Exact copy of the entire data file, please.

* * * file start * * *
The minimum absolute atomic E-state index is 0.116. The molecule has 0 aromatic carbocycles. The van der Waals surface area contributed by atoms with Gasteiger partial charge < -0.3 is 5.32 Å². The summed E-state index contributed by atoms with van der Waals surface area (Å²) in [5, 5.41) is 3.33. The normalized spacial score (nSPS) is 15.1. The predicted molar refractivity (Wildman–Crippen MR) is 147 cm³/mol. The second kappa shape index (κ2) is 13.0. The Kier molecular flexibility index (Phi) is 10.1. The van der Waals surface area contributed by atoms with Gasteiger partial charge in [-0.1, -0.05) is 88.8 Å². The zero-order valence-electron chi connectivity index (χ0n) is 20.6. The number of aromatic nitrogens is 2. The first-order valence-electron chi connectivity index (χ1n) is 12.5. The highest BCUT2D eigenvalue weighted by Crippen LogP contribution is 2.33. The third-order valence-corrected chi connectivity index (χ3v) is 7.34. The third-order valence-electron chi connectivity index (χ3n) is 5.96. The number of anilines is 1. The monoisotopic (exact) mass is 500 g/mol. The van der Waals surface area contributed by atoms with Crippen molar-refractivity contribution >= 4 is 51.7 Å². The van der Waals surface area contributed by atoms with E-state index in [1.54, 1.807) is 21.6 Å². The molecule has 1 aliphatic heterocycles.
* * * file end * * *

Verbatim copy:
The minimum absolute atomic E-state index is 0.116. The molecule has 0 aromatic carbocycles. The van der Waals surface area contributed by atoms with Gasteiger partial charge < -0.3 is 5.32 Å². The summed E-state index contributed by atoms with van der Waals surface area (Å²) in [5, 5.41) is 3.33. The normalized spacial score (nSPS) is 15.1. The predicted molar refractivity (Wildman–Crippen MR) is 147 cm³/mol. The second kappa shape index (κ2) is 13.0. The Kier molecular flexibility index (Phi) is 10.1. The van der Waals surface area contributed by atoms with Gasteiger partial charge in [-0.1, -0.05) is 88.8 Å². The zero-order valence-electron chi connectivity index (χ0n) is 20.6. The number of aromatic nitrogens is 2. The first-order valence-electron chi connectivity index (χ1n) is 12.5. The highest BCUT2D eigenvalue weighted by Crippen LogP contribution is 2.33. The third-order valence-corrected chi connectivity index (χ3v) is 7.34. The third-order valence-electron chi connectivity index (χ3n) is 5.96. The number of anilines is 1. The monoisotopic (exact) mass is 500 g/mol. The van der Waals surface area contributed by atoms with Crippen molar-refractivity contribution >= 4 is 51.7 Å². The van der Waals surface area contributed by atoms with E-state index in [1.54, 1.807) is 21.6 Å². The molecule has 1 aliphatic heterocycles.